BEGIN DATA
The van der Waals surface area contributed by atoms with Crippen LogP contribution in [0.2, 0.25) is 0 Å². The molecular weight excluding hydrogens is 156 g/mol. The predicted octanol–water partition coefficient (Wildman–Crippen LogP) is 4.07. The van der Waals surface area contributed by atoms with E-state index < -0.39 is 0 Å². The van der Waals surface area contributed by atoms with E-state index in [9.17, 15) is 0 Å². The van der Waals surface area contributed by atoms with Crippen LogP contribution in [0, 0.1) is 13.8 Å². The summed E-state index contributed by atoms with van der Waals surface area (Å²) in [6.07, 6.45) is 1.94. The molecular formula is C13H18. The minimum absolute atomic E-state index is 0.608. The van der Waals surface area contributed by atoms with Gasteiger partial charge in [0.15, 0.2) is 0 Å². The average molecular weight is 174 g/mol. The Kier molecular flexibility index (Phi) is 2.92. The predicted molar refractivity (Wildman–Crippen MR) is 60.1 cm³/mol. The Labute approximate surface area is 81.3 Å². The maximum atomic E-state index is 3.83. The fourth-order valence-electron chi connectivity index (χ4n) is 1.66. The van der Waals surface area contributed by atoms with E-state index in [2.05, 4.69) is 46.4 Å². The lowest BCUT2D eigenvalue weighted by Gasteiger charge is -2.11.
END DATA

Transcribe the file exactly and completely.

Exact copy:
The van der Waals surface area contributed by atoms with Crippen LogP contribution in [0.2, 0.25) is 0 Å². The molecular weight excluding hydrogens is 156 g/mol. The predicted octanol–water partition coefficient (Wildman–Crippen LogP) is 4.07. The van der Waals surface area contributed by atoms with E-state index < -0.39 is 0 Å². The van der Waals surface area contributed by atoms with E-state index in [9.17, 15) is 0 Å². The van der Waals surface area contributed by atoms with Crippen LogP contribution in [0, 0.1) is 13.8 Å². The summed E-state index contributed by atoms with van der Waals surface area (Å²) in [6.07, 6.45) is 1.94. The molecular formula is C13H18. The minimum absolute atomic E-state index is 0.608. The van der Waals surface area contributed by atoms with Gasteiger partial charge in [0.15, 0.2) is 0 Å². The average molecular weight is 174 g/mol. The Kier molecular flexibility index (Phi) is 2.92. The predicted molar refractivity (Wildman–Crippen MR) is 60.1 cm³/mol. The Labute approximate surface area is 81.3 Å². The maximum atomic E-state index is 3.83. The fourth-order valence-electron chi connectivity index (χ4n) is 1.66. The van der Waals surface area contributed by atoms with E-state index in [2.05, 4.69) is 46.4 Å². The lowest BCUT2D eigenvalue weighted by Gasteiger charge is -2.11.